She’s like, it’s a nice way to put it. There’s nothing to disagree… Ya, she doesn’t go on to say, (in a mock serious, superior tone) but feminism means… She’s Radhika, and she’s getting married, and she’s doing dope in Goa…

But, but… Feminists do a lot of dope.
She’s not that kind of feminist.

Okay. But my…
Achcha, anyway. Let’s go on.

There is so much product placement in the book…
There’s no payment made. Brands are pop culture icons today, whether we like it or not. Brands help me define a character… They help me put people in context. “They went to Starbucks” brings a certain authenticity to the character for me because that’s the consumerists society, that’s the world we line in now, and especially this girl, who works at Goldman Sachs. I hate giving fake names. I hate it.

I was thinking that maybe because your writing is so much like a screenplay, that’s why…
You see, some writers describe a room. Woh room aisa tha, chair aisi thi… I just say, they went to Starbucks. Boom! Ho gaya. The reader knows. I save a whole page of description because people can imagine it.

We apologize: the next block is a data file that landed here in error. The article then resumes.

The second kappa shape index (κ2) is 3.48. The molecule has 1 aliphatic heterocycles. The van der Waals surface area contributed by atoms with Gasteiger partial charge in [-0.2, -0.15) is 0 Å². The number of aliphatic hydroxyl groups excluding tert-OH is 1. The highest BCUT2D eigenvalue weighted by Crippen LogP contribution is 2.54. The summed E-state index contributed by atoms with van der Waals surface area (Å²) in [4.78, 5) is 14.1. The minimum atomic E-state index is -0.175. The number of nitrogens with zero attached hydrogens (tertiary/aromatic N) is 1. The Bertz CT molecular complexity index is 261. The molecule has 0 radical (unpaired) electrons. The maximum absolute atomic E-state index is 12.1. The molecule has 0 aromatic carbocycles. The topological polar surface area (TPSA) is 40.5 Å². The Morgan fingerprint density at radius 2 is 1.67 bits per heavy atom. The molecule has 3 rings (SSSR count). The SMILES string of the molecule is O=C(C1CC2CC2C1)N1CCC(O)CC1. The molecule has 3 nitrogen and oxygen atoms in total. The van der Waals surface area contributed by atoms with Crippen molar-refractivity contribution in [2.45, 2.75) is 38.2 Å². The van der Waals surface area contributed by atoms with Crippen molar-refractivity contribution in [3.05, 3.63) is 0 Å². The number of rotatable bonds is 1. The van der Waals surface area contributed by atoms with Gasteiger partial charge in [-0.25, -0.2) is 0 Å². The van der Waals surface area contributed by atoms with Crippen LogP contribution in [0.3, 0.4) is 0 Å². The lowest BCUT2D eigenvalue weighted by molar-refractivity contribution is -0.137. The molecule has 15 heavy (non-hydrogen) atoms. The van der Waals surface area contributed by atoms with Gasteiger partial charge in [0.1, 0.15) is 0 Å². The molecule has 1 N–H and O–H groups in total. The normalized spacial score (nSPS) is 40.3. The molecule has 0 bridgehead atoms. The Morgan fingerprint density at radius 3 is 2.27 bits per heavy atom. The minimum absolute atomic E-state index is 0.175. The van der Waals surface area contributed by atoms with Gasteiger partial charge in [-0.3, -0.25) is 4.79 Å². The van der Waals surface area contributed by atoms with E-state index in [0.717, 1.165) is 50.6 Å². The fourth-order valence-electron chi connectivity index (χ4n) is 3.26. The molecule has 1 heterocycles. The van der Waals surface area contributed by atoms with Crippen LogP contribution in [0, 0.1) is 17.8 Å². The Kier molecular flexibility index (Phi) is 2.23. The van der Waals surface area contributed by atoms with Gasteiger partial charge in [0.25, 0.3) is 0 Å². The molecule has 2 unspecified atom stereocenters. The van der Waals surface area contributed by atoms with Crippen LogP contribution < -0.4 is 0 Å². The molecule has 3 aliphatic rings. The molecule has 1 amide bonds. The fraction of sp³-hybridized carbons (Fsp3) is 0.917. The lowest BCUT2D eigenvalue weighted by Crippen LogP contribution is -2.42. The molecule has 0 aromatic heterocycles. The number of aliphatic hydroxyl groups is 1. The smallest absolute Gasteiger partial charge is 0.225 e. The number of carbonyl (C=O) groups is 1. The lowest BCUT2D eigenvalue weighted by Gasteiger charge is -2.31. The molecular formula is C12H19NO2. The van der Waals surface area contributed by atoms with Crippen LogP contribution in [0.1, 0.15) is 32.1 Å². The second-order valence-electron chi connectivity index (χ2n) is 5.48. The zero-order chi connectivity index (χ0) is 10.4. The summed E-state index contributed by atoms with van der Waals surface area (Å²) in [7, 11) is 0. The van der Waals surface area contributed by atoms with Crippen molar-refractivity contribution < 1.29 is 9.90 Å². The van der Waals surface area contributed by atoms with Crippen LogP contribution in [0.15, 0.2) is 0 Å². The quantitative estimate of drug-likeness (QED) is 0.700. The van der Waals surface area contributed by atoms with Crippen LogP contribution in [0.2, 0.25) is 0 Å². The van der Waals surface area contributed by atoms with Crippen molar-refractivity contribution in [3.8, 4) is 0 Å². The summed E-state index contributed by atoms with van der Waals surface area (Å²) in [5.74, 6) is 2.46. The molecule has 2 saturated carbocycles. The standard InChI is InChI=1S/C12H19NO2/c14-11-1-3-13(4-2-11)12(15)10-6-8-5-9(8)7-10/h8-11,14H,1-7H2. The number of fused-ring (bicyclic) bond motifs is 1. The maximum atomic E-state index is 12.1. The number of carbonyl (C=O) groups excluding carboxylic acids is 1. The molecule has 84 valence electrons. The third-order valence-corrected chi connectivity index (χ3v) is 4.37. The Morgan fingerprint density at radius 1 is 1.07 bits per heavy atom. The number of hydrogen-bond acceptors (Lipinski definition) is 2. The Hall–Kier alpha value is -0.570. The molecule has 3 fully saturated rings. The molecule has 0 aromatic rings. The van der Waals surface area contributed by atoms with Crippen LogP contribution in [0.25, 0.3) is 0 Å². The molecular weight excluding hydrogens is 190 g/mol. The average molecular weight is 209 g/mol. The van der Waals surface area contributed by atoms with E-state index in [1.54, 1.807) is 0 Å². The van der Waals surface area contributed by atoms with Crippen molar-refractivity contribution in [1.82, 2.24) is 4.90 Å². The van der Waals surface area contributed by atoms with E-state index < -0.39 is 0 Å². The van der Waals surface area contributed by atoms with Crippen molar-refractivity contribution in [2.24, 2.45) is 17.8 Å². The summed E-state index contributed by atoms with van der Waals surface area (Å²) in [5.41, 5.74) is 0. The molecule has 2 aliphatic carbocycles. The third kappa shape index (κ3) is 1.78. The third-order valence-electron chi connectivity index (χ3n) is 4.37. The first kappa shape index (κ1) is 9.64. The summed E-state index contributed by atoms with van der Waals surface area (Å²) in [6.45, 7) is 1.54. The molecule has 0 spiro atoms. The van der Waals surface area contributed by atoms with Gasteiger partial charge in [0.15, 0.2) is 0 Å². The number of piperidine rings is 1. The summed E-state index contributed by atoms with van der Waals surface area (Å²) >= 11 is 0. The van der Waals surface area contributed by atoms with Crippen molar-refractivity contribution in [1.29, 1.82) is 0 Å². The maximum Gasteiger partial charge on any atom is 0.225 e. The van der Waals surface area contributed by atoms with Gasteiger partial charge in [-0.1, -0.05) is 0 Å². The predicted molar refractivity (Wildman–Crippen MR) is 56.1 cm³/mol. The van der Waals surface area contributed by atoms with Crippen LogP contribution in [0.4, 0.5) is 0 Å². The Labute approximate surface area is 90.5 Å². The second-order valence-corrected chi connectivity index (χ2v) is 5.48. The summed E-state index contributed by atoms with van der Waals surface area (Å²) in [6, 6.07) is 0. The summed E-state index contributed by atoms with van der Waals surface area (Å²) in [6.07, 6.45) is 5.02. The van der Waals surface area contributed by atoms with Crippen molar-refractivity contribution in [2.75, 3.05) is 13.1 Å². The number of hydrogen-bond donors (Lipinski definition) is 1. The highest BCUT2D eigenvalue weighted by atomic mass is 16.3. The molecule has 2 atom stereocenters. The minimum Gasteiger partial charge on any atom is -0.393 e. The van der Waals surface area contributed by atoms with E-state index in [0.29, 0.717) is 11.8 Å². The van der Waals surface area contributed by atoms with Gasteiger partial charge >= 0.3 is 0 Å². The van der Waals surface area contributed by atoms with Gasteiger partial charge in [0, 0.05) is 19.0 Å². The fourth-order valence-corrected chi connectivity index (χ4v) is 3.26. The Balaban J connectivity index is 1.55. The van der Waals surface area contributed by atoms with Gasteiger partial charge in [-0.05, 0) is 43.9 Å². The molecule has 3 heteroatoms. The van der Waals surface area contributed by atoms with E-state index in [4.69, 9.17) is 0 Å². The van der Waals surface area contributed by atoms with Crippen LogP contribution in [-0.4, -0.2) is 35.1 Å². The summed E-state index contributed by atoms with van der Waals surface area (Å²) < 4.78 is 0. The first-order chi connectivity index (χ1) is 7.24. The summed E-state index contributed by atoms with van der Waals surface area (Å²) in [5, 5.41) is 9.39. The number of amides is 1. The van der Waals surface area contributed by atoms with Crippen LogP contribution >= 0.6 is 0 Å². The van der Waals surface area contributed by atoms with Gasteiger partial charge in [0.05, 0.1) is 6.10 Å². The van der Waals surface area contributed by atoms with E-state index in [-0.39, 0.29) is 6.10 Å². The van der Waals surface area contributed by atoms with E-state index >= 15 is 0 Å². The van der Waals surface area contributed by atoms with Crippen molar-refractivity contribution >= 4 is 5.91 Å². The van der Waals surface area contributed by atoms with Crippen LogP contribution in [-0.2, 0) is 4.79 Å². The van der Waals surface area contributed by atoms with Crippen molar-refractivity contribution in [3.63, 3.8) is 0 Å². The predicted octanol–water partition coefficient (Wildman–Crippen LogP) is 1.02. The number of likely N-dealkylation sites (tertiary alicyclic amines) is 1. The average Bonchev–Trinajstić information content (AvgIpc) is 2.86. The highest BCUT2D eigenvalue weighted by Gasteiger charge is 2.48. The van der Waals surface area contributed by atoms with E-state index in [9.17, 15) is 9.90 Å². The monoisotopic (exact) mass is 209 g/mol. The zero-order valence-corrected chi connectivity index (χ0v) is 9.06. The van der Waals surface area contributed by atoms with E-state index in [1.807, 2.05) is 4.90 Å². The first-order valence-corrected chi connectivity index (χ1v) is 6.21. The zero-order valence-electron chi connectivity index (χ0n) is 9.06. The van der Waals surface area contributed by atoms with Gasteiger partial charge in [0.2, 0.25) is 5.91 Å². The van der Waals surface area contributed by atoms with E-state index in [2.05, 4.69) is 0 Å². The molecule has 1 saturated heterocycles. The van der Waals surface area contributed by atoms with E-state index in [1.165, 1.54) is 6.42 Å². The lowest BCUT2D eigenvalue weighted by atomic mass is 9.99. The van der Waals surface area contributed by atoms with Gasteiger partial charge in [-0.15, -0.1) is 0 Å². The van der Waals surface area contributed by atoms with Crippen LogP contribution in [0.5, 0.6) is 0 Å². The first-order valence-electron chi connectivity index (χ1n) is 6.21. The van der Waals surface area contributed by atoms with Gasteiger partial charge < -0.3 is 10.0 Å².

Clearly you see this as a film.
Maybe, one day… It’s harder to put a project together (with a woman in the lead and three men). If people like the story, and if somebody with money believes it’ll be a good film… I’ll not put the money… I think there’s interest. Kangana wants to do it. I think it’ll make a fantastic film. It’s got all the fun elements — it’s got shaadi-vaadi…

It’s a little Tanu Weds Manu and a little Queen…
And yet it’ll make a point. I don’t know what we’ll do with the explicit scenes though. We’ll have to tone them down. Otherwise Nihalaniji won’t like it.

Nihalani is directing the film?
Noooooo…